In 2008, the opportunity to sit in a room of people who were interested in the overlap of technology and humanities was exciting. As a part-time graduate student (and wife and mother of a 6-year-old), I spent almost no time on campus. I did most of my thinking about archives and technology at home late at night in the glow of my computer screen. There was not a lot of emphasis on the digital in my MLS program at UMD. I had to find that outside the classroom.

The connections I made at that first THATCamp extend to today. As mentioned elsewhere, I was part of the group who put together the first regional THATCamp in Austin as a one-evening side-event for the Society of American Archivists Annual Meeting in 2009. I swear that Ben Brumfield and I were just going to meet for dinner while I was in Austin, where he lives, for SAA. Somehow that turned into “Why not throw a THATCamp?”. How great to have no idea of the scale of what we were taking on! Ben did an amazing job of documenting what we learned and tips for future organizers, including giving yourself more time to plan, reaching out to as diverse a group as possible, and planning an event that lasted longer than four hours. All that said, it was a glorious and crazy evening. I still have my t-shirt. While our discussions might have been more archives-skewed than at most THATCamps, it also gave lots of archivists a taste of what THATCamp and un-conferences were like. Looking through the posts on the THATCamp Austin website, there was clearly an appetite for the event. We could easily have had enough topics to discuss to fill a weekend – but only had time for two one hour session slots, plus a speed round of “dork shorts” lightning talks.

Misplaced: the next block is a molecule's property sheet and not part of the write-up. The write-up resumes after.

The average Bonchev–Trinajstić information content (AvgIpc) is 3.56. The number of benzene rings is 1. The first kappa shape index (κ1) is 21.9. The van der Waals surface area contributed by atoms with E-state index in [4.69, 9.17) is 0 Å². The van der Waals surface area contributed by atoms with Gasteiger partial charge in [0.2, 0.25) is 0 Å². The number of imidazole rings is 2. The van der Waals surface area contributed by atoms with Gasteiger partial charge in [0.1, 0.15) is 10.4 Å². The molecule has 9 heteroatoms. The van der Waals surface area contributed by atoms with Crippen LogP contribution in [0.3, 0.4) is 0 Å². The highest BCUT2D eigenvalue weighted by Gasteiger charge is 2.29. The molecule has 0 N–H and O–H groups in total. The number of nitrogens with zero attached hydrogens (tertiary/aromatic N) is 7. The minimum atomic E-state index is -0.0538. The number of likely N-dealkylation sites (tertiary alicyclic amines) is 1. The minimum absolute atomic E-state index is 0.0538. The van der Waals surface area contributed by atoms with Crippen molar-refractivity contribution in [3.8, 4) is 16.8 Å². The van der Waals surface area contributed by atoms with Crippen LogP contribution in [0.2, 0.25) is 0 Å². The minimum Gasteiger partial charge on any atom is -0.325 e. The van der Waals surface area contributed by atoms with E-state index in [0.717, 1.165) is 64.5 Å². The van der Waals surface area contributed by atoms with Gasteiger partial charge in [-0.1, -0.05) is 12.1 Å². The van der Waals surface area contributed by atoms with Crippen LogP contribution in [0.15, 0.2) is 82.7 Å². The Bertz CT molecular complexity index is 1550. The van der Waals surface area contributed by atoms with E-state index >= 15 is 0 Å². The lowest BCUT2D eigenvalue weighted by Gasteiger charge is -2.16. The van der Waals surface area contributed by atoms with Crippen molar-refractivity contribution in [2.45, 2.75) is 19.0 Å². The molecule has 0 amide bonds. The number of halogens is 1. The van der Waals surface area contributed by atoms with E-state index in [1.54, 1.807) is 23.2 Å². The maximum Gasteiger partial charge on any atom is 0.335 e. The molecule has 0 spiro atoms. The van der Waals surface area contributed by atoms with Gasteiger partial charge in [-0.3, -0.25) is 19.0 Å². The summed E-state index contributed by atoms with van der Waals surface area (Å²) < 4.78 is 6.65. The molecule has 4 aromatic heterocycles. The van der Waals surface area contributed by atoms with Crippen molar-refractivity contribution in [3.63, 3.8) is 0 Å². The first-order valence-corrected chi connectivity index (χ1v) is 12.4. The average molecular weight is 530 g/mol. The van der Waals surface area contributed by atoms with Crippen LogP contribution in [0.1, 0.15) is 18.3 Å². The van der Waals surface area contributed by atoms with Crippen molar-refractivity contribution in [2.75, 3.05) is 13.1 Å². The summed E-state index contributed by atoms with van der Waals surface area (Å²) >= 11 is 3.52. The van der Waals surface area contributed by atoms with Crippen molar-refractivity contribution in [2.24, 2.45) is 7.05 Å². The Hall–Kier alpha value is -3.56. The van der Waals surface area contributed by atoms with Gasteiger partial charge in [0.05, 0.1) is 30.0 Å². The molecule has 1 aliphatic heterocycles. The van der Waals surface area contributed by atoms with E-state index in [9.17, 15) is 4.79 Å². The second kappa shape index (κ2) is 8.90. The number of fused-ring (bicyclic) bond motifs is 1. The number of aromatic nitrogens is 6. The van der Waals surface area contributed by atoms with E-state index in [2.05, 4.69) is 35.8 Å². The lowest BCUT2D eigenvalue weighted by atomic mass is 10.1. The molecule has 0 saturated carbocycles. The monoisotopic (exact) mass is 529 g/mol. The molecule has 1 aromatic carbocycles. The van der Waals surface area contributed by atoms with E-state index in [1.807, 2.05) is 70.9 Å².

I know I went to other THATCamps along the way. I graduated with my MLS in 2009. I started an actual day-job as an archivist in July of 2011 at the World Bank. Suddenly I got paid to think about archives all day – and I didn’t need my blog in the way I used to. I started writing more fiction and attending conferences dedicated to digital preservation. Somewhere in there, I went to the 2012 THATCamp Games at UMD.